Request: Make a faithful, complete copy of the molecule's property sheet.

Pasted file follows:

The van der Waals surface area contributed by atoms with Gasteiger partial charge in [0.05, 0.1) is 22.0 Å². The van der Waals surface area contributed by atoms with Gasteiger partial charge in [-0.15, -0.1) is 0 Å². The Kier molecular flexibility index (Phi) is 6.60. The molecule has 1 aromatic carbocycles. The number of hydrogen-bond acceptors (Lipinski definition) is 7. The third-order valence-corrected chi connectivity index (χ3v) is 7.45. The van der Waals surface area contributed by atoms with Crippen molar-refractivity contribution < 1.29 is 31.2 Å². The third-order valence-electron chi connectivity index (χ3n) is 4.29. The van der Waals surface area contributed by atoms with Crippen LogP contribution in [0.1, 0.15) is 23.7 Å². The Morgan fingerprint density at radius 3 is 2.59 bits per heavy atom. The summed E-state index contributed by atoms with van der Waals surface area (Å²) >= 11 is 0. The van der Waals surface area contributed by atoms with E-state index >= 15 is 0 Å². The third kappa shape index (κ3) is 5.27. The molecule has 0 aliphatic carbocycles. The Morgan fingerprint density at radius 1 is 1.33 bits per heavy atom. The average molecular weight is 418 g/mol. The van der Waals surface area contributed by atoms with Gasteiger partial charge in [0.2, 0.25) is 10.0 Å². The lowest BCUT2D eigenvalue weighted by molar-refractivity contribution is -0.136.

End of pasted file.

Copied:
The van der Waals surface area contributed by atoms with Gasteiger partial charge in [0.05, 0.1) is 22.0 Å². The van der Waals surface area contributed by atoms with Gasteiger partial charge in [-0.15, -0.1) is 0 Å². The Kier molecular flexibility index (Phi) is 6.60. The molecule has 1 aromatic carbocycles. The number of hydrogen-bond acceptors (Lipinski definition) is 7. The third-order valence-corrected chi connectivity index (χ3v) is 7.45. The van der Waals surface area contributed by atoms with Crippen molar-refractivity contribution < 1.29 is 31.2 Å². The third-order valence-electron chi connectivity index (χ3n) is 4.29. The van der Waals surface area contributed by atoms with Crippen LogP contribution in [0.1, 0.15) is 23.7 Å². The Morgan fingerprint density at radius 3 is 2.59 bits per heavy atom. The summed E-state index contributed by atoms with van der Waals surface area (Å²) >= 11 is 0. The van der Waals surface area contributed by atoms with E-state index >= 15 is 0 Å². The third kappa shape index (κ3) is 5.27. The molecule has 0 aliphatic carbocycles. The Morgan fingerprint density at radius 1 is 1.33 bits per heavy atom. The average molecular weight is 418 g/mol. The van der Waals surface area contributed by atoms with Gasteiger partial charge in [0.2, 0.25) is 10.0 Å². The lowest BCUT2D eigenvalue weighted by molar-refractivity contribution is -0.136.